Arrests in Japan: Japanese authorities have detained two men who hacked into the servers of a web production company and deleted some of its data. The intrusion, which took place last November, led to outages and downtimes for more than 1,000 websites, according to Japanese media.

Malware technical reports

Cuba ransomware: Trend Micro reported this week that the Cuba ransomware gang has resurfaced with a new version of their ransomware, optimized with new infection techniques. The ransomware was first spotted in February 2020, and it saw a huge spike in activity throughout 2021 [PDF], when the FBI said the gang made around $43.9 million from attacks against at least 49 organizations.

FakeCrack: Avast published a report on FakeCrack, a malware distribution campaign using black-hat SEO to push malware-laced versions of the CCleaner software.

Smilodon: The Smilodon web skimming operation has shifted its focus from targeting Magento stores to online shops hosted on WordPress' WooCommerce plugin, Sucuri said on Thursday.

LockBit: Palo Alto Networks has a report out on LockBit, today's most active ransomware gang.

APTs and cyber-espionage

Aoqin Dragon: SentinelOne has published a report on a new suspected Chinese APT named Aoqin Dragon. Per the report, this threat actor has been targeting government, education, and telecommunication organizations in Southeast Asia and Australia since at least 2013. One of the campaign's hallmarks—using pornography as a lure. Classic!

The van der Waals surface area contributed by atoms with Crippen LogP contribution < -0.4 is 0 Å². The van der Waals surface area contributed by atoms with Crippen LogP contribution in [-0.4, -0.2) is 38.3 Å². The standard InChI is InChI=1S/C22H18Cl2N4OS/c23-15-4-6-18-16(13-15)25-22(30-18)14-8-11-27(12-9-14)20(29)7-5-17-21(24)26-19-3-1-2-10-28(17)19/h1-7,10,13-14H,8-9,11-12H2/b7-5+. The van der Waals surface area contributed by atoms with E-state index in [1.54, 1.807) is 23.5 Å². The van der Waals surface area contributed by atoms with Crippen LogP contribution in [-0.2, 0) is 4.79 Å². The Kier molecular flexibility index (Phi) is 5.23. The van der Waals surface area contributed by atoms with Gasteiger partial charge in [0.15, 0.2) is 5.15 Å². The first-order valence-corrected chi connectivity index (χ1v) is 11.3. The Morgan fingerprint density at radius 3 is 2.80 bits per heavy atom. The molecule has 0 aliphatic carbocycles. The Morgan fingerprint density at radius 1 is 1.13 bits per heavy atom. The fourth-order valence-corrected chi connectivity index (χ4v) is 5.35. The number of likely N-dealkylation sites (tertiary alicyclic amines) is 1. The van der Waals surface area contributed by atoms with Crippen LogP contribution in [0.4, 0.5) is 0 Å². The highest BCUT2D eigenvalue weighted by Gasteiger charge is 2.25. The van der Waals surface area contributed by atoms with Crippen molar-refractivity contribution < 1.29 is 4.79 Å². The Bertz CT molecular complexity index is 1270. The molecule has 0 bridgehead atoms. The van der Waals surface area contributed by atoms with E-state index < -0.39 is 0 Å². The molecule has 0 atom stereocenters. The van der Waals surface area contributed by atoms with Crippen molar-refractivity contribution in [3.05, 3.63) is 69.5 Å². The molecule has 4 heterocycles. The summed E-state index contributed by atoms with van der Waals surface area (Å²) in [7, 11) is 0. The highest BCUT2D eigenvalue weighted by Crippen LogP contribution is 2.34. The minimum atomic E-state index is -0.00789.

Vulnerabilities and bug bounty

Tesla car hack: Apparently, when you unlock your Tesla car with the company's new NFC-based keys, the car is also put in a state where attackers can also silently enroll their own keys with no authentication required or UI alert for the car owner. Obviously, this can be abused in a bazillion ways. More in ArsTechnica.

Bluetooth tracking research: A team of academics from the University of California, San Diego, has demonstrated for the first time that Bluetooth signals emitted constantly by modern smartphones or other smart devices have a unique fingerprint that can be used to track individuals' movements. The full research paper is here [PDF].

GCP vulnerability: Google said in a blog post this week that it will roll out patches for all customers by late August to fix a vulnerability in the Google Kubernetes Engine (GKE) for all Google Cloud Platform customers. The vulnerability, discovered through Google's public bug bounty program, would allow attackers to breach customer firewalls and access the GKE API server IP address directly off the internet and without any authentication.

PHP RCEs: Shared hosting providers, please take note!

Infosec industry

New Chrome research: CyberArk researchers have published new research this week detailing a new technique to extract cleartext credential data—such as usernames, passwords, and site URLs—from Chrome's memory. Cookies can also be stolen with this technique, putting online accounts protected by 2FA at risks of hijacking, researchers said.

DigiCert acquires DNS Made Easy: Certificate authority DigiCert announced on Thursday that it acquired DNS Made Easy, a managed Domain Name System (DNS) service provider.

NahamCon 2022 videos: Talks from the NahamCon 2022 are available on YouTube.